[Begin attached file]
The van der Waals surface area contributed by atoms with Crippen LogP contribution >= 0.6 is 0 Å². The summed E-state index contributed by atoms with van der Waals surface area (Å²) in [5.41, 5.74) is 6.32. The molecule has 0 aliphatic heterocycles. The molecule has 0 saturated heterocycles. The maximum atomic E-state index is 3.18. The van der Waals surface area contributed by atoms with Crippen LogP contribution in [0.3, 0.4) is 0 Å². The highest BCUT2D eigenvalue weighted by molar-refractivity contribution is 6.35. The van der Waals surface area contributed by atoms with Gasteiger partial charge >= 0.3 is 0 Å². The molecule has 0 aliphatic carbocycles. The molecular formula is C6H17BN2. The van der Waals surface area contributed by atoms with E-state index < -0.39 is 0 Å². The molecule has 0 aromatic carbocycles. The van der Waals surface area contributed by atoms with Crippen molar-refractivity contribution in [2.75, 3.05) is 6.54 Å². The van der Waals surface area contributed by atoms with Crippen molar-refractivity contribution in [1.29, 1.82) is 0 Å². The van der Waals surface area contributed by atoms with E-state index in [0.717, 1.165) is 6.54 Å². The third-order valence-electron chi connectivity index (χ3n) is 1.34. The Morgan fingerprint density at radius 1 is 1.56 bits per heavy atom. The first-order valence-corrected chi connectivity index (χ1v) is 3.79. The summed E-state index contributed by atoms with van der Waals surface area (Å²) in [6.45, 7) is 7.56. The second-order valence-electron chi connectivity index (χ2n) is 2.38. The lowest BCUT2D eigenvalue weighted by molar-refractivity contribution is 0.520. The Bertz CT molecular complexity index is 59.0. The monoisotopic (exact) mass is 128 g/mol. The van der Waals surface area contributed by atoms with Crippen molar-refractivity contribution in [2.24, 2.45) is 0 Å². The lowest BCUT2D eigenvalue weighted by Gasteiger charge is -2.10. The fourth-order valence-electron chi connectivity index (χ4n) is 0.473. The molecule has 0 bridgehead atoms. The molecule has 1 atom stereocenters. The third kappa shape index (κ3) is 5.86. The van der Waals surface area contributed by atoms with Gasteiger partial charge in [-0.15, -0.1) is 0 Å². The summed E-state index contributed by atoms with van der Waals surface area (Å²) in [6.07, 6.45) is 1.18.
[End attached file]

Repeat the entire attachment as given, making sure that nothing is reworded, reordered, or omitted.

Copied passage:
The van der Waals surface area contributed by atoms with Crippen LogP contribution >= 0.6 is 0 Å². The summed E-state index contributed by atoms with van der Waals surface area (Å²) in [5.41, 5.74) is 6.32. The molecule has 0 aliphatic heterocycles. The molecule has 0 saturated heterocycles. The maximum atomic E-state index is 3.18. The van der Waals surface area contributed by atoms with Crippen LogP contribution in [0.3, 0.4) is 0 Å². The highest BCUT2D eigenvalue weighted by molar-refractivity contribution is 6.35. The van der Waals surface area contributed by atoms with Gasteiger partial charge >= 0.3 is 0 Å². The molecule has 0 aliphatic carbocycles. The molecular formula is C6H17BN2. The van der Waals surface area contributed by atoms with E-state index < -0.39 is 0 Å². The molecule has 0 aromatic carbocycles. The van der Waals surface area contributed by atoms with Crippen molar-refractivity contribution in [2.75, 3.05) is 6.54 Å². The van der Waals surface area contributed by atoms with Crippen molar-refractivity contribution in [1.29, 1.82) is 0 Å². The van der Waals surface area contributed by atoms with E-state index in [0.717, 1.165) is 6.54 Å². The third-order valence-electron chi connectivity index (χ3n) is 1.34. The Morgan fingerprint density at radius 1 is 1.56 bits per heavy atom. The first-order valence-corrected chi connectivity index (χ1v) is 3.79. The summed E-state index contributed by atoms with van der Waals surface area (Å²) in [6.45, 7) is 7.56. The second-order valence-electron chi connectivity index (χ2n) is 2.38. The lowest BCUT2D eigenvalue weighted by molar-refractivity contribution is 0.520. The Bertz CT molecular complexity index is 59.0. The monoisotopic (exact) mass is 128 g/mol. The van der Waals surface area contributed by atoms with Crippen molar-refractivity contribution in [2.24, 2.45) is 0 Å². The lowest BCUT2D eigenvalue weighted by Gasteiger charge is -2.10. The fourth-order valence-electron chi connectivity index (χ4n) is 0.473. The molecule has 0 bridgehead atoms. The molecule has 1 atom stereocenters. The third kappa shape index (κ3) is 5.86. The van der Waals surface area contributed by atoms with Gasteiger partial charge in [-0.15, -0.1) is 0 Å². The summed E-state index contributed by atoms with van der Waals surface area (Å²) in [6.07, 6.45) is 1.18.